Ky. Senate approves bill to abolish University of Louisville board of trustees
The Republican-led state Senate approved a bill Thursday to abolish and replace the University of Louisville board of trustees, over the objections of Democrats who said there’s no assurance the measure would straighten out the university’s problems with its accrediting agency.
LOUISVILLE, Ky. (WDRB) -- The Republican-led state Senate approved a bill Thursday to abolish and replace the University of Louisville board of trustees, over the objections of Democrats who said there’s no assurance the measure would straighten out the university’s problems with its accrediting agency.
The bill, approved on a largely party-line vote, closely mirrors Gov. Matt Bevin’s executive orders from last summer in which he attempted to scrap the 20-person board and replace it with a 13-person board. But it also gives the state Senate the ability to confirm a governor’s appointees to the board.
Bevin’s actions resulted in the university’s accrediting agency, the Southern Association of College and Schools Commission on Colleges, placing U of L on probation last month. Among other issues, SACS expects the university to have a policy whereby board members are not dismissed without cause and are free from undue influence.
The bill approved Thursday would still result in the remaining U of L board members losing their seats without due process.
Democratic senators said Thursday that lawmakers should get assurances that the bill won’t exacerbate U of L’s problems with SACS.
“We don’t know whether this will harm or help the accreditation at the University of Louisville … this is not something to take lightly,” said Sen. Morgan McGarvey of Louisville.
But Senate President Robert Stivers, a Republican from Clay County, said SACS has been “pointedly vague” about what actions the legislature can take to satisfy the organization.
He called the bill a “first step” toward resolving the issues and said the legislature would later adopt more specific rules surrounding board member qualifications and situations that could lead to members being dismissed, such as “dysfunction.”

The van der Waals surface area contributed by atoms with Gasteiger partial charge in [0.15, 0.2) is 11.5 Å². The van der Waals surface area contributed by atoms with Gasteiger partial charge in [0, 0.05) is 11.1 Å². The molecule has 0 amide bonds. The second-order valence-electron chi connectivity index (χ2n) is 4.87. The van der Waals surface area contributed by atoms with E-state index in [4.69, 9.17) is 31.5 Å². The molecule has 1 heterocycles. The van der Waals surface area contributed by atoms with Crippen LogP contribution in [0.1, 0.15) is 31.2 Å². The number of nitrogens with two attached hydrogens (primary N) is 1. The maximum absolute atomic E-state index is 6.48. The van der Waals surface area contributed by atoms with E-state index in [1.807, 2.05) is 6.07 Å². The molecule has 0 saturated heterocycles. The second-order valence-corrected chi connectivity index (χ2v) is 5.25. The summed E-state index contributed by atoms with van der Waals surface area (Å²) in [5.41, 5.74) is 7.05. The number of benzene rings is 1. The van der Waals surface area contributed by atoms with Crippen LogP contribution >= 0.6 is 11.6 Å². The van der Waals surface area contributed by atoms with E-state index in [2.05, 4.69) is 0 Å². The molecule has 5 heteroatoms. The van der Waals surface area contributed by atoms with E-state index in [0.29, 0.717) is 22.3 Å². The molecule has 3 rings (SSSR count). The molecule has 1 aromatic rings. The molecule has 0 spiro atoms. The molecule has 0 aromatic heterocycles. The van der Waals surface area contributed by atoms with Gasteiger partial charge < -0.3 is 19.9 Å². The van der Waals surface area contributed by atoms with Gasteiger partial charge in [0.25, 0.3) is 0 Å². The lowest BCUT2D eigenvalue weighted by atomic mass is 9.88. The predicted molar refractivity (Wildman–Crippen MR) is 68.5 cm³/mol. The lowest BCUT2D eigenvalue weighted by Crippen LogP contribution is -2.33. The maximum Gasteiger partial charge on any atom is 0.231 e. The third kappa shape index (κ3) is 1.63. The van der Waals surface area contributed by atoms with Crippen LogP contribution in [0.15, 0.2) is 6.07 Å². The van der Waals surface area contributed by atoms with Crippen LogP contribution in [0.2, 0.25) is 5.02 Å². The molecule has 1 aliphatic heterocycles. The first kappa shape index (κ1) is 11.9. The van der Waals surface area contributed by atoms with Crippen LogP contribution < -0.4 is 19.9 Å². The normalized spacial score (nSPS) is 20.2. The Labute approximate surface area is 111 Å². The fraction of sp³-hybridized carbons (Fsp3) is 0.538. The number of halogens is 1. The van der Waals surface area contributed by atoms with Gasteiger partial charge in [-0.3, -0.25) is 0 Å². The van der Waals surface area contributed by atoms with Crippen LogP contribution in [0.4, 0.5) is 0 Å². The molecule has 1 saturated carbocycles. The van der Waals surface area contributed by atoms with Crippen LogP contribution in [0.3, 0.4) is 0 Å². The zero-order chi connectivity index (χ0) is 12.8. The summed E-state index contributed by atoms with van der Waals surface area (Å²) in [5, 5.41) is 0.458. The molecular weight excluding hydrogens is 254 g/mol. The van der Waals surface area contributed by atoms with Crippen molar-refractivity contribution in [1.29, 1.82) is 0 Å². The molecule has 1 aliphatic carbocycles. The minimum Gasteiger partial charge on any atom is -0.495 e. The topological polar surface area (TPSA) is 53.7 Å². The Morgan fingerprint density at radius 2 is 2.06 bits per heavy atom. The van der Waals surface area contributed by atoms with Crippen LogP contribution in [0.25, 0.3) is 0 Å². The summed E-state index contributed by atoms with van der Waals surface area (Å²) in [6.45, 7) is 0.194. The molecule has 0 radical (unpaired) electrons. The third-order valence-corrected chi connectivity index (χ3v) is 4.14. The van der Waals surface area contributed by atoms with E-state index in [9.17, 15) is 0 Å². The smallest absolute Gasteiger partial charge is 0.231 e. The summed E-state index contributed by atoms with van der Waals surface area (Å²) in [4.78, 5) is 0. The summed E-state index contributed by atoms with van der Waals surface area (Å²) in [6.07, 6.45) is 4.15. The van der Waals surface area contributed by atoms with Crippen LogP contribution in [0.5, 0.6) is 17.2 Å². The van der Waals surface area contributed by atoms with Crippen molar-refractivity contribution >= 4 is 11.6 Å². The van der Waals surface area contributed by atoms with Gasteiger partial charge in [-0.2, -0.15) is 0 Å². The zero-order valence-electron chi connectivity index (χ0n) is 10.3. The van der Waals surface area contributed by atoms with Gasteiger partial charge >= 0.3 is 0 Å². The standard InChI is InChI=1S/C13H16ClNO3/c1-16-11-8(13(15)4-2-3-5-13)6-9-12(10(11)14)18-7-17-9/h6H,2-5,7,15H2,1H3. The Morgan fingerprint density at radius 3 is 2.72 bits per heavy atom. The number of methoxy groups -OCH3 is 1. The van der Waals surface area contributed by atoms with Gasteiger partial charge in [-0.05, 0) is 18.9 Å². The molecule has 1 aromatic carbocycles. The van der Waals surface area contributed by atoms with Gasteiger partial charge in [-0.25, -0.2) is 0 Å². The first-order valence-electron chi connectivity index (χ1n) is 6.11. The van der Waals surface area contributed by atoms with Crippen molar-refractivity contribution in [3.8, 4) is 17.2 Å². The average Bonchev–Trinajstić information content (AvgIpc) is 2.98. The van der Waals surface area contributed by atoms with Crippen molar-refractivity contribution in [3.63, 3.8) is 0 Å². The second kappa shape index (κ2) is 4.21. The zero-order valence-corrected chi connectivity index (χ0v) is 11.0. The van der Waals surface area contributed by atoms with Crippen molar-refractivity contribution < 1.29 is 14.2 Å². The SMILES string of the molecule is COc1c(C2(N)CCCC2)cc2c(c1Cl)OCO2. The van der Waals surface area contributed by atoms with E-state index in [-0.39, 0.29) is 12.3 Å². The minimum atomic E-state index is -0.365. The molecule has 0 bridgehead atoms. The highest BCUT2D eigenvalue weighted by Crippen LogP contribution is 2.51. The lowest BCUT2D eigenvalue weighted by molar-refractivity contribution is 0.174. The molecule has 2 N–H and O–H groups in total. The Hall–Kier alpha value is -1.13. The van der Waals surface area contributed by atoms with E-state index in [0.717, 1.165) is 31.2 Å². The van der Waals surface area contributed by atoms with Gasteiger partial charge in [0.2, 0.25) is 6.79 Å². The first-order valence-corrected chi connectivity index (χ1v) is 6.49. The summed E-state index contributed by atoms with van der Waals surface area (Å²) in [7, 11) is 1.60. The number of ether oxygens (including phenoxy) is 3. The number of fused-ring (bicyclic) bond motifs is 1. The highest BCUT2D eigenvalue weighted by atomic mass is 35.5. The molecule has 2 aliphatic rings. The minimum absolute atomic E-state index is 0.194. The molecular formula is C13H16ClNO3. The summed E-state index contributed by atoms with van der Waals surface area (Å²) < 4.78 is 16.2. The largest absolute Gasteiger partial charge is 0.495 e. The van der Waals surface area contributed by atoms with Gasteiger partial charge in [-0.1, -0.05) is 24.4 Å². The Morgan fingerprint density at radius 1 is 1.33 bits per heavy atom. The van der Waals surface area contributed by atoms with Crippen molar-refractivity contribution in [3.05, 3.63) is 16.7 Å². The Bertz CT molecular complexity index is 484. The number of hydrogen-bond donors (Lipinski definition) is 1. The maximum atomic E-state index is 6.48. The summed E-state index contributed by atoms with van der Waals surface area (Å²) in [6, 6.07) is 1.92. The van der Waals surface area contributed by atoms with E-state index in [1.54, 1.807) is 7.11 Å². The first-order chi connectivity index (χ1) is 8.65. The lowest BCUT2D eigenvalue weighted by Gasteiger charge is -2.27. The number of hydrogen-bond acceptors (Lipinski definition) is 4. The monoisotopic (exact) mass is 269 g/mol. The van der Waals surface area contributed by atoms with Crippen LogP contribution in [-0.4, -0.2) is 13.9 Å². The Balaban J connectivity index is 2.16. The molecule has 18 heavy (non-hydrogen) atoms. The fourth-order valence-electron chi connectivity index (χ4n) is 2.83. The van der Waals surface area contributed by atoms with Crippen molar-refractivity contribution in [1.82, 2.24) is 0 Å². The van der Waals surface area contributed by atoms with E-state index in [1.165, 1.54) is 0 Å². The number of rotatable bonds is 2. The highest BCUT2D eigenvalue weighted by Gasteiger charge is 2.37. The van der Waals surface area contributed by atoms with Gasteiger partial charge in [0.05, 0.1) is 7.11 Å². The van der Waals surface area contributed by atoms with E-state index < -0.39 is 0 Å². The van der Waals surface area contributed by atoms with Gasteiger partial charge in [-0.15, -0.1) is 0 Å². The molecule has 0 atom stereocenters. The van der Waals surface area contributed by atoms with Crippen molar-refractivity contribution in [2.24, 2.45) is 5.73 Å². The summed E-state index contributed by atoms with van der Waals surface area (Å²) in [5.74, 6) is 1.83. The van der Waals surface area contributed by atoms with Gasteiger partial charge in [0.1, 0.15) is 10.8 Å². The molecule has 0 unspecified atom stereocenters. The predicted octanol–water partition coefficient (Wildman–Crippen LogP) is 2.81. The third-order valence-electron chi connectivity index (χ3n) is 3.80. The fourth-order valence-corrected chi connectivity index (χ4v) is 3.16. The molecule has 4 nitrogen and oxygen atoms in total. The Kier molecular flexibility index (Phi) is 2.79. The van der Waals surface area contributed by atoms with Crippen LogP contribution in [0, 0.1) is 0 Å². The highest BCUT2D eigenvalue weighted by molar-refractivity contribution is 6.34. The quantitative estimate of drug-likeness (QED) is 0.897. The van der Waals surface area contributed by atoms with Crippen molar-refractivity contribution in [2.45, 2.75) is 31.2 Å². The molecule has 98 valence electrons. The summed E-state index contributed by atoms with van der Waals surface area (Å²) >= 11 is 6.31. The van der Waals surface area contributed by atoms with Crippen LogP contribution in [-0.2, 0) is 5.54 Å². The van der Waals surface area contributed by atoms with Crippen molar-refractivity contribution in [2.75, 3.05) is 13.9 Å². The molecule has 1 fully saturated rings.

“We will protect the independence (of the board) and develop a process for the university, to the extent we can, to keep them from undue influence,” Stivers said.
Belle Wheelan, president of the SACS Commission on Colleges, said in a phone interview Thursday that the organization cannot say whether any particular legislation would help or hurt U of L’s case.
But the university needs clear standards to protect board members from arbitrary dismissal, she said.
“There has to be a process, OK? Just a governor saying, ‘you’re out,’ is not a process. It’s got to be a fair process, and there has to be legitimate reasons for the dismissal,” she said. “So if the bill says all that, then sure, it will go a long way toward getting them out of trouble with us.”
Attorney General Andy Beshear, who successfully challenged Bevin’s overhaul of the board in court, said in a statement Thursday the bill – SB 12 – only furthers the potential “dangers” for U of L’s accreditation.
“If SB 12 is passed, then the damage to U of L, the potential loss of federal financial aid to Kentucky students, and even possibly loss of NCAA participation is on the lawmakers who supported it,” Beshear said.
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